3

I recently ran into a coding problem that took me over an hour of googling and reading through docs to figure out. When I search for this particular error, I keep coming to the same SO thread with almost 10K views. One of the answers was almost exactly what I was looking for, but not quite right. After a lot more research, I found an obscure question that provided the line that particular answer was missing, and when I add it in, the first answer works perfectly.

I don't particularly enjoy spending over an hour looking for a solution to a problem, and so I would love to help out people who look for the same problem in the future. What's the best/most effective way to do this? I can think of a couple ways:

  • Add a comment on the answer that was missing details. I have already done this, but it seems like not enough. I would like to do more if I can. Especially since comments "are second-class citizens".

  • Edit the missing line into their sample code. This is probably the best solution, but it seems weird/strange to edit the code of a post. I also am not sure that it will be accepted, since I am below 2K.

  • Post another answer on the same thread, mentioning the first answer and explaining what it's missing. This doesn't seem like the right solution, since shouldn't answers be fully self-contained?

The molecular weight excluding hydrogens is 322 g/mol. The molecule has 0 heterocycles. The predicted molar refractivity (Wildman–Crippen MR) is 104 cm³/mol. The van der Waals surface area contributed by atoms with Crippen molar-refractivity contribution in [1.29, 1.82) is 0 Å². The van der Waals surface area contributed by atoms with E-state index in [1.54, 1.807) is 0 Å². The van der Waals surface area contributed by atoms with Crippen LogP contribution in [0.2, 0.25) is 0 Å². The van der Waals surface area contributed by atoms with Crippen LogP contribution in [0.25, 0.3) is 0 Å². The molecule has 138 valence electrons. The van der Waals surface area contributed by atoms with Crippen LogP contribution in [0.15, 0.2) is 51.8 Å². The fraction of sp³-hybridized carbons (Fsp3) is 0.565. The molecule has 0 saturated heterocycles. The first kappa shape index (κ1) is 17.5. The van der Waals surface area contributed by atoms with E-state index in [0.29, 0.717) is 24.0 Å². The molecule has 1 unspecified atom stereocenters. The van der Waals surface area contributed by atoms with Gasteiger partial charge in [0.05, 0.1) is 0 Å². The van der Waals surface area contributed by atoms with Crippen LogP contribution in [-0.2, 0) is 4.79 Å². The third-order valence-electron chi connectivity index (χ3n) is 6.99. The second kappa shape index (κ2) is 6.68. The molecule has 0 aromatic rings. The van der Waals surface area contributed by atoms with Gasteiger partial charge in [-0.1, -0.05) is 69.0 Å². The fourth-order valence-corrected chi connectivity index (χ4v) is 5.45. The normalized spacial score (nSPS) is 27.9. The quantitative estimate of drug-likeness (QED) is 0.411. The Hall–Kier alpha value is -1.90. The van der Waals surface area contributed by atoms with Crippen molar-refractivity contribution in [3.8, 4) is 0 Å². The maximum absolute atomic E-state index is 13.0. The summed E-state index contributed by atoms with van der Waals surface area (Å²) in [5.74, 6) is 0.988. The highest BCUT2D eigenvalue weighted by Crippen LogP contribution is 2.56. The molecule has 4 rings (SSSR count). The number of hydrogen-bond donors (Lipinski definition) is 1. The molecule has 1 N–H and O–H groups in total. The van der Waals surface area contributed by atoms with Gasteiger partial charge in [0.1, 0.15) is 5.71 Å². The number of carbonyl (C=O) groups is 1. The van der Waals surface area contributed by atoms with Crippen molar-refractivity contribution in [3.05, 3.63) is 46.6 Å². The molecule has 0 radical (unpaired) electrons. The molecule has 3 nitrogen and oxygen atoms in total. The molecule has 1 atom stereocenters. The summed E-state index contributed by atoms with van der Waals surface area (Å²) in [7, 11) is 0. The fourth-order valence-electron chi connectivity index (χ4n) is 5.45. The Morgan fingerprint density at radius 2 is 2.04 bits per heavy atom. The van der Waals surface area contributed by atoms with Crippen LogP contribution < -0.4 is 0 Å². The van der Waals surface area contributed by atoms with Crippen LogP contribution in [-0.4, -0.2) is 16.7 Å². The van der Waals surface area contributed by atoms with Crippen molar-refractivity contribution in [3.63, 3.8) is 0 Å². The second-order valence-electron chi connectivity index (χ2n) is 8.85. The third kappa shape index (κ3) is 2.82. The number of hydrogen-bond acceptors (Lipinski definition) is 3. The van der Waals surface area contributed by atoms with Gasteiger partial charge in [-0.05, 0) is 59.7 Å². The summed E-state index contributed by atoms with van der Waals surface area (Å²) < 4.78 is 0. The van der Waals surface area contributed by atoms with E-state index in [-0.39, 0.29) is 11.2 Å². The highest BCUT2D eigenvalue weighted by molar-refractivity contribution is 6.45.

• Post another question, explaining why the first answer didn't fully answer it, and then self-answer. I like this solution, but it won't necessarily get as much visibility as something affecting the first answer.

So what is the preferred and most helpful way to do this?

  • 3
    I'd probably opt for pt 3. – πάντα ῥεῖ Sep 19 '16 at 21:56
  • I'd be inclined to wait more than forty minutes before worrying so much about it! The answer is five years old, at least give it a day or two to allow for time differences and working patterns. – jonrsharpe Sep 19 '16 at 22:01
  • @jonrsharpe Do you mean to wait for them to edit it in? I assume they won't since it's an unregistered user with only one answer. who last visited the site in 2012. – DJMcMayhem Sep 19 '16 at 22:02
  • Fair point, they haven't responded to the other comment either! – jonrsharpe Sep 19 '16 at 22:08
  • I would say it depends on the existing answers and what that one line of code would change. Will it simply fix an omission? Then an edit is usually best. Will it update the answer for a new version of the library or tool? Then a comment or new answer might be better (although an edit in the form of "for versions newer than n also add: ..." might also be fine). – Martin Tournoij Sep 19 '16 at 22:13
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    You could attribute, link to and then quote the relevant bits of the original answer (just in case it magically disappears along the line) and then add your additions to it, explaining in a little more detail just why the addition is crucial. That way it is self-contained and can be read without interruption. – Gimby Sep 20 '16 at 8:14

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